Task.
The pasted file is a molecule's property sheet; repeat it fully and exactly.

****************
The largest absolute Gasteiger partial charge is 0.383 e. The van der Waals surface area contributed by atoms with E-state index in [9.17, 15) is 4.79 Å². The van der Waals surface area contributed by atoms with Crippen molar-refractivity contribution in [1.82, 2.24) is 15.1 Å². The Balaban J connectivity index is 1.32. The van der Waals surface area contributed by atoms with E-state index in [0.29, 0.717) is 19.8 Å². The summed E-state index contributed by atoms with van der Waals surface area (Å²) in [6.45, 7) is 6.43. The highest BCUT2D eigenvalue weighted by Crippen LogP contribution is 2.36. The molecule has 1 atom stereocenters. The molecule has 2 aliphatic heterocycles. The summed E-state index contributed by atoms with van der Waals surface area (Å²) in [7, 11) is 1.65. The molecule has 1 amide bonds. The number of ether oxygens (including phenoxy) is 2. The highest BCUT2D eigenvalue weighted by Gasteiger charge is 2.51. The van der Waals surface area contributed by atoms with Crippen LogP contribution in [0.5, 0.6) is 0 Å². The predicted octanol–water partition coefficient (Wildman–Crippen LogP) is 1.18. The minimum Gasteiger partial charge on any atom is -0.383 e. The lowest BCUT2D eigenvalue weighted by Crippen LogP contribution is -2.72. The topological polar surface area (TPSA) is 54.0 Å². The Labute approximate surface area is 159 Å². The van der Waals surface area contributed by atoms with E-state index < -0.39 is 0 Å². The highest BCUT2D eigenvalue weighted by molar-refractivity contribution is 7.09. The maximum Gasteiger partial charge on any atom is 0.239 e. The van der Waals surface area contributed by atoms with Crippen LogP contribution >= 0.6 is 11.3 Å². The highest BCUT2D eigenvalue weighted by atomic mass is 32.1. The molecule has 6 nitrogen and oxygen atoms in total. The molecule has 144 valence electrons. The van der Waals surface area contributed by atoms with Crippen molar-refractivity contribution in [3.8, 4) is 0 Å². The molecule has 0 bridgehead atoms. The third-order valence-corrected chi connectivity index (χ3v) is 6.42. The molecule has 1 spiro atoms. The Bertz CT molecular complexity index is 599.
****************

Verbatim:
The largest absolute Gasteiger partial charge is 0.383 e. The van der Waals surface area contributed by atoms with E-state index in [9.17, 15) is 4.79 Å². The van der Waals surface area contributed by atoms with Crippen molar-refractivity contribution in [1.82, 2.24) is 15.1 Å². The Balaban J connectivity index is 1.32. The van der Waals surface area contributed by atoms with E-state index in [0.29, 0.717) is 19.8 Å². The summed E-state index contributed by atoms with van der Waals surface area (Å²) in [6.45, 7) is 6.43. The highest BCUT2D eigenvalue weighted by Crippen LogP contribution is 2.36. The molecule has 1 atom stereocenters. The molecule has 2 aliphatic heterocycles. The summed E-state index contributed by atoms with van der Waals surface area (Å²) in [7, 11) is 1.65. The molecule has 1 amide bonds. The number of ether oxygens (including phenoxy) is 2. The highest BCUT2D eigenvalue weighted by Gasteiger charge is 2.51. The van der Waals surface area contributed by atoms with Crippen LogP contribution in [0.5, 0.6) is 0 Å². The predicted octanol–water partition coefficient (Wildman–Crippen LogP) is 1.18. The minimum Gasteiger partial charge on any atom is -0.383 e. The lowest BCUT2D eigenvalue weighted by Crippen LogP contribution is -2.72. The topological polar surface area (TPSA) is 54.0 Å². The Labute approximate surface area is 159 Å². The van der Waals surface area contributed by atoms with E-state index < -0.39 is 0 Å². The highest BCUT2D eigenvalue weighted by molar-refractivity contribution is 7.09. The maximum Gasteiger partial charge on any atom is 0.239 e. The van der Waals surface area contributed by atoms with Crippen LogP contribution >= 0.6 is 11.3 Å². The highest BCUT2D eigenvalue weighted by atomic mass is 32.1. The molecule has 6 nitrogen and oxygen atoms in total. The molecule has 144 valence electrons. The van der Waals surface area contributed by atoms with Crippen molar-refractivity contribution in [3.8, 4) is 0 Å². The molecule has 0 bridgehead atoms. The third-order valence-corrected chi connectivity index (χ3v) is 6.42. The molecule has 1 spiro atoms. The Bertz CT molecular complexity index is 599.